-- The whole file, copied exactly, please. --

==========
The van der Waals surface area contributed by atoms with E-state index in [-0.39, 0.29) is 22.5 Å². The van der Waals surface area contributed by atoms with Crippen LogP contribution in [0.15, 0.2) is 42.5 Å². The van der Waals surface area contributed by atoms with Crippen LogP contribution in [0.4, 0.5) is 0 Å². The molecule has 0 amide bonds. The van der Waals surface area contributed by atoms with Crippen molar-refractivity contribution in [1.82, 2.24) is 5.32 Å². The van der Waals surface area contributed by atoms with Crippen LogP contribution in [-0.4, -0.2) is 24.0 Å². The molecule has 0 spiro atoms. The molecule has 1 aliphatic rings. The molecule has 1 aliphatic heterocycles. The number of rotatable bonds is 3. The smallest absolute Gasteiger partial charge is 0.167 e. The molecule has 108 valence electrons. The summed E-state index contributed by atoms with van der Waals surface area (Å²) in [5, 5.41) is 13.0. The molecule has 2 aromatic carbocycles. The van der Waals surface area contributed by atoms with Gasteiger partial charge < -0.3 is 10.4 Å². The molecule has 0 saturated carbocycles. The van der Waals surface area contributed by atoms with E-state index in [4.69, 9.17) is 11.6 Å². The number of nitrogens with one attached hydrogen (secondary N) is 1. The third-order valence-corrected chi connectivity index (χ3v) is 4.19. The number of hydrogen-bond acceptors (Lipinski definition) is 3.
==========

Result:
The van der Waals surface area contributed by atoms with E-state index in [-0.39, 0.29) is 22.5 Å². The van der Waals surface area contributed by atoms with Crippen LogP contribution in [0.15, 0.2) is 42.5 Å². The van der Waals surface area contributed by atoms with Crippen LogP contribution in [0.4, 0.5) is 0 Å². The molecule has 0 amide bonds. The van der Waals surface area contributed by atoms with Crippen molar-refractivity contribution in [1.82, 2.24) is 5.32 Å². The van der Waals surface area contributed by atoms with Crippen LogP contribution in [-0.4, -0.2) is 24.0 Å². The molecule has 0 spiro atoms. The molecule has 1 aliphatic rings. The molecule has 1 aliphatic heterocycles. The number of rotatable bonds is 3. The smallest absolute Gasteiger partial charge is 0.167 e. The molecule has 108 valence electrons. The summed E-state index contributed by atoms with van der Waals surface area (Å²) in [5, 5.41) is 13.0. The molecule has 2 aromatic carbocycles. The van der Waals surface area contributed by atoms with Gasteiger partial charge < -0.3 is 10.4 Å². The molecule has 0 saturated carbocycles. The van der Waals surface area contributed by atoms with E-state index in [4.69, 9.17) is 11.6 Å². The number of nitrogens with one attached hydrogen (secondary N) is 1. The third-order valence-corrected chi connectivity index (χ3v) is 4.19. The number of hydrogen-bond acceptors (Lipinski definition) is 3.